Image above: Oakland Mayor Jean Quan proclaiming July 17th as Oakland Social Media Day. Left to right: James Fong (ODALC) Board Secretary, Shaun Tai (ODALC) Executive Director, Oakland Mayor Jean Quan, Karen Rice, Linda Poeng (ODALC) Vice President & Treasurer.
Writer’s Note: This interview is part of a new series that will feature insights from Constant Contact’s team of local educators. Each month, we’ll feature a short interview focused on their experiences and timely topics.
Earlier this week, I had the opportunity to catch up with Karen Rice, Constant Contact’s Regional Development Director for Northern California and Nevada. As one of the company’s RDDs, Karen is charged with teaching small businesses and nonprofits across her territory online marketing best practices. She has educated more than 10,000 small businesses on behalf of the company since joining the team in 2011.
During our conversation, we discussed what a day in the life is like as one of Constant Contact’s local educators. We also talked about some tips and insights she wanted to share with small businesses, based on her experience in the field. The transcript of our interview follows.
What does a day in the life look like for you as one of Constant Contact’s RDDs?
“RDDs wear many hats and our days vary widely. When I have an event, I make sure to have my presentation tailored to the audience and my guest information prepared for the start of the event. I often travel to events, so I need to plan in advance. I leave extra time allowing for traffic and/or unexpected happenings because one time, my new car wouldn’t start (faulty battery), and the auto club couldn’t get to me for at least an hour. I had to quickly call a rental agency that would pick me up. Luckily, I made it just in time for the event. I usually arrive an hour before the start of every event to properly set up and test AV. Then, the fun part — the presentation! I always stay afterward to meet attendees and answer questions, which is always interesting (when we get customer feedback) and enjoyable.
On non-event days, I focus on connecting with partners or potential partners to foster relationships. I also work with my team of Authorized Local Educators to help them do the same in their local areas. I plan my event calendar for the next quarter or two quarters out and coordinate efforts with my team so that we don’t overlap or miss areas. We always want to offer a variety of presentation topics for our attendees. I also organize all of my event promotions and social media posts, answer to any comments, and respond to feedback.”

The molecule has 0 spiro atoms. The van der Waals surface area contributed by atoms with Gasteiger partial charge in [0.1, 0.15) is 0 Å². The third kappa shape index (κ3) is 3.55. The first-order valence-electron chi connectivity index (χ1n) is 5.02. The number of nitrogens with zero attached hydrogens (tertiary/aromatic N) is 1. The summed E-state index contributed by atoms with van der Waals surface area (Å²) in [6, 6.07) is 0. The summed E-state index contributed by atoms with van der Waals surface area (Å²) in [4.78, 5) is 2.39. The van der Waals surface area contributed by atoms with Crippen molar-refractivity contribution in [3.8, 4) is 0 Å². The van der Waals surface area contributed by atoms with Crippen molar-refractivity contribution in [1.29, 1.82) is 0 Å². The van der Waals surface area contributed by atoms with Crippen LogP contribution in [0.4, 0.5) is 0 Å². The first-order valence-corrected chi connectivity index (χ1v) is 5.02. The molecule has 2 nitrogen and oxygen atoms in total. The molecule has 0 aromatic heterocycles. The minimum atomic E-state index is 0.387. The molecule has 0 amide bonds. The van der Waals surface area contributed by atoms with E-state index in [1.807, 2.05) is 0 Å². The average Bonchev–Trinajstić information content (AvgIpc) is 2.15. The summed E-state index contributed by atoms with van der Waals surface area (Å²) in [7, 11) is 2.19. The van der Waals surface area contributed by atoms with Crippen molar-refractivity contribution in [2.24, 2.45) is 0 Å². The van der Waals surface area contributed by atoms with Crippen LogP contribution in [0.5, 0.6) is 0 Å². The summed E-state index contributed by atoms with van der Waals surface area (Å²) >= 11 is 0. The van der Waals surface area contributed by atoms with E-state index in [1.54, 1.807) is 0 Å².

What is your favorite part of the job?
“There are so many things, but the best part is when someone in the audience at one of my events lights up with an “ah ha” moment. That’s when you know you’ve imparted great information, resources, or inspiration. It’s the most rewarding, inspiring, and motivating part of the job!”
You participated in a major social media event earlier this week, hosted by the City of Oakland. Any insights that you’d like to share, based on your experience at that event?
“In general, especially for new businesses, social media is overwhelming and scary. Marketing is not in their wheelhouse and online marketing is “new” and rapidly changing, especially social media. Figuring out how to start is a huge barrier, which is why avoidance is popular. So many people want help. Our local educational program helps guide them along the path to marketing success. Other people might be looking for a bit more help to get off the ground and may ultimately decide to bring in someone to do their marketing for them. The common denominator is that while online marketing may be a mystery, they are committed to figuring it out and using it effectively to market and grow their business.”
What advice would you offer a small business looking to get started with social media?
“Start small. You don’t have to jump in and do it all at one time. Be sure to take “ownership of your domain and name” on all the major social media sites. That way you’ll own it and have it ready when you want to add a new platform into the mix. Also, remember that social media works best when used in tandem with email. Email is truly “gold” for a small business. Your email contacts have expressed interest in staying in touch with your business and that is very powerful. People want to do business with those that they have relationships with. Growing your list = business growth. Pair email with one or two social platforms — the channels that work for you — and you will expand your reach and your business one step at a time.”
Any other marketing tips that you’d offer small businesses looking to build their business over the summer in preparation for the fall busy season?
“Many small businesses are only planning as far ahead as their next marketing campaign, but businesses need to be more strategic than that. For example, now is the time to start planning for holiday promotions and messaging. In a perfect world, it’s best to create a marketing plan for the entire year, but if that is too overwhelming, planning for the quarter ahead is a good start. You should try to think further ahead for known business cycle events like holidays. Calendar your email and promotions so that you have a well-timed series of campaigns, and when it comes time to execute the plan, you’re already prepared.”
Check out more photos of Oakland’s Social Media Day.
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